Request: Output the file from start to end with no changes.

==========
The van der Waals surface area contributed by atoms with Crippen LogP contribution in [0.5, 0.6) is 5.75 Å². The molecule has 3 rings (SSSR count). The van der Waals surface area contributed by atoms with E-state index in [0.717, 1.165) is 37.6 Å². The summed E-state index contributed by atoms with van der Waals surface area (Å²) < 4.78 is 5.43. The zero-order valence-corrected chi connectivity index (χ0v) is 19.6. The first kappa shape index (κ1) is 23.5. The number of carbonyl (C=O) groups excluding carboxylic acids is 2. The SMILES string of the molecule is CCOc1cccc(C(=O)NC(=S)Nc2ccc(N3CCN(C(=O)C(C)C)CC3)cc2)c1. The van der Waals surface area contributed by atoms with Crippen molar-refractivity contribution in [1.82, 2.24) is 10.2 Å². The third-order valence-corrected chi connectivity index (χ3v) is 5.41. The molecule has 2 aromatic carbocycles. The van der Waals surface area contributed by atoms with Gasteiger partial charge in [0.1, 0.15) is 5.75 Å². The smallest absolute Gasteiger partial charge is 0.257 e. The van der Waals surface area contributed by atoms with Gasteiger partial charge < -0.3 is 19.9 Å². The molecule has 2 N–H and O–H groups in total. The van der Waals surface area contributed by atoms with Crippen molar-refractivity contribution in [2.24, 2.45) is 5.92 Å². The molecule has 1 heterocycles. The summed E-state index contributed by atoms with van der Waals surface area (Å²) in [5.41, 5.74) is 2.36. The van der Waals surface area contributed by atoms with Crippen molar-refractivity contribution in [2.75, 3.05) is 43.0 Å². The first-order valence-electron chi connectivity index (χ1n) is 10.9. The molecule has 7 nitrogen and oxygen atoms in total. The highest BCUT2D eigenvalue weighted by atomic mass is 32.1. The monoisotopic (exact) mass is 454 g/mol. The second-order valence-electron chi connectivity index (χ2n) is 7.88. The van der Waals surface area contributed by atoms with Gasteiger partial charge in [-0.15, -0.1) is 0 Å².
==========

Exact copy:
The van der Waals surface area contributed by atoms with Crippen LogP contribution in [0.5, 0.6) is 5.75 Å². The molecule has 3 rings (SSSR count). The van der Waals surface area contributed by atoms with E-state index in [0.717, 1.165) is 37.6 Å². The summed E-state index contributed by atoms with van der Waals surface area (Å²) < 4.78 is 5.43. The zero-order valence-corrected chi connectivity index (χ0v) is 19.6. The first kappa shape index (κ1) is 23.5. The number of carbonyl (C=O) groups excluding carboxylic acids is 2. The SMILES string of the molecule is CCOc1cccc(C(=O)NC(=S)Nc2ccc(N3CCN(C(=O)C(C)C)CC3)cc2)c1. The van der Waals surface area contributed by atoms with Crippen molar-refractivity contribution in [1.82, 2.24) is 10.2 Å². The third-order valence-corrected chi connectivity index (χ3v) is 5.41. The molecule has 2 aromatic carbocycles. The van der Waals surface area contributed by atoms with Gasteiger partial charge in [0.1, 0.15) is 5.75 Å². The smallest absolute Gasteiger partial charge is 0.257 e. The van der Waals surface area contributed by atoms with Gasteiger partial charge < -0.3 is 19.9 Å². The molecule has 2 N–H and O–H groups in total. The van der Waals surface area contributed by atoms with Crippen molar-refractivity contribution in [2.24, 2.45) is 5.92 Å². The molecule has 1 heterocycles. The summed E-state index contributed by atoms with van der Waals surface area (Å²) in [5.41, 5.74) is 2.36. The van der Waals surface area contributed by atoms with Crippen molar-refractivity contribution in [2.75, 3.05) is 43.0 Å². The first-order valence-electron chi connectivity index (χ1n) is 10.9. The molecule has 7 nitrogen and oxygen atoms in total. The highest BCUT2D eigenvalue weighted by atomic mass is 32.1. The monoisotopic (exact) mass is 454 g/mol. The second-order valence-electron chi connectivity index (χ2n) is 7.88. The van der Waals surface area contributed by atoms with Gasteiger partial charge in [-0.15, -0.1) is 0 Å².